On October 30, 1st Queen's Own moved from the trenches and marched north to the Ypres Salient where they were attached for the time to 7th Brigade. They were in front line trenches just thirty yards from the German lines close to Wulverghem. In the evening of November 19 the Battalion was relieved, it was freezing hard and snow was lying on the ground but they could only be provided with accommodation for the night in open holes, with no cover or protection. The next day they moved to billets in Dranoutre where they enjoyed their longest rest since the campaign had started - a whole week - from November 21 to27.
In the evening of November 27 the Battalion went into the trenches in the front of Wulverghem and it was to remain in this sector through the winter up to February 19, 1915. It moved regularly into the trenches for two to four days at a time, returning to rest and smarten up in Bailleul, or the neighbouring villages, for the same periods. Almost every visit to the trenches occasioned casualties with 'trench feet' being a disagreeable feature of this period.
The War Diary of 1st Battalion, Queen's Own (Royal West Kent Regiment) records:
Wulverghem - 12th December 1914.
The weather was fine today. During the afternoon our artillery burst some shells in A Company's trenches. C Company relieved B Company in the firing line. A draft of 236 NCO's and men arrived at the Battalion billets at Dranoutre and in the evening 100 of these were brought to Wulverghem by Captain Mills, who had gone in the morning for the purpose, and acted as a reserve for the Batallion at that place. Casualties 2 men of A Company killed, 1 of D and 3 of A wounded.
Although we can't be certain it is highly probable that William Goodrick, who died on December 12, 1914, was killed as a result of British artillery shells falling short and exploding in trenches held by the 1st Battalion Queen's Own. His body, if ever recovered, was not identified and he is commemorated on the Menin Gate in Ypres, Belgium.
The Menin Gate Memorial, which bears the names of 54,896 of those who died between 1914 and August 15, 1917, and who have no known grave is situated at the eastern side of the town on the road to Menin and Cortrai. It is one of four memorials to the missing in Belgian Flanders covering the Ypres salient. Each night at 8pm the traffic is stopped at the Menin Gate while members of the local fire brigade sound the Last Post in the roadway under the arches of the memorial.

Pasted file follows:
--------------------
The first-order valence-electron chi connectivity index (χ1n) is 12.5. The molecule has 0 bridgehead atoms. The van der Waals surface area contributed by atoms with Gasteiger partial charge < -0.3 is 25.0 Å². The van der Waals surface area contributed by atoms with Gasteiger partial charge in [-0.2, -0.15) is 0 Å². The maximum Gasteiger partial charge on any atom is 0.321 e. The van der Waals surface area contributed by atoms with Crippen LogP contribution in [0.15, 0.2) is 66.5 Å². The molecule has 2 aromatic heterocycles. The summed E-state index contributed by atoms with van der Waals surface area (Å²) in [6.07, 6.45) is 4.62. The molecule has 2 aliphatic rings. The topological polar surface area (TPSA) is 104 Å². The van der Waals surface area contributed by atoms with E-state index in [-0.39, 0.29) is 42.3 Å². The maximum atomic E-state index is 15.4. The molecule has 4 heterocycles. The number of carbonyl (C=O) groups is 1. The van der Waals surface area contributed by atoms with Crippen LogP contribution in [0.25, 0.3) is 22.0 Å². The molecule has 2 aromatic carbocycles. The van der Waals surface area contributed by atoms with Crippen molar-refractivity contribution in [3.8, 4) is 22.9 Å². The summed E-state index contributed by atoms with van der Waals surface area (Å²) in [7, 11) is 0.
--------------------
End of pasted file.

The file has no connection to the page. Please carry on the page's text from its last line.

The Essex County Chronical of Friday January 15, 1915, reported:
"At Thorpe Petty Session on Monday, Superintendent Day said that the bench would regret to hear that a former member of the Essex Constabulary - PC Goodrick, who when the war broke out was stationed at St Osyth, and was called up to rejoin the Royal West Kent Regiment, had been killed on the 12th ult (ie 12 December 1914). He had proved himself a smart young constable during his two year's service in the Force and was promoted to be sergeant on rejoining the Colours. He went to the front with several other reservists from St Osyth and was the first of that contingent to be killed.
The Chairman (Dr W. H. Slimon) said the bench were very sorry to hear the announcement but they felt that PC Goodrick's death was a noble one."
On March 3, 1915, the Chief Constable reported to the Police Authority the death of Constable Goodrick. On September 1, 1915, the Police Sub-Committee, acknowledging that Goodrick was a married man determined that ' as the War Office Pensions are greater than those which could be paid out of Police Funds no additional pensions can be granted'. On December 6, 1916, the Sub-Committee 'Resolved that the sum of £3.14.3. be paid to dependants of W A Goodrick, killed in action, being the rateable deductions made from pay . whilst a member of the County Police Force.'
In 1920 William's widow Alice Elizabeth was recorded as living at Casleton Cottage, Marshside, Chislet, Canterbury, Kent. She had returned to the village where she was brought up.
Over the top is cold, matey-
You lie on the field alone, Didn't I love you of old, matey,
Dearer than blood of my own.
You were my dearest chum , matey -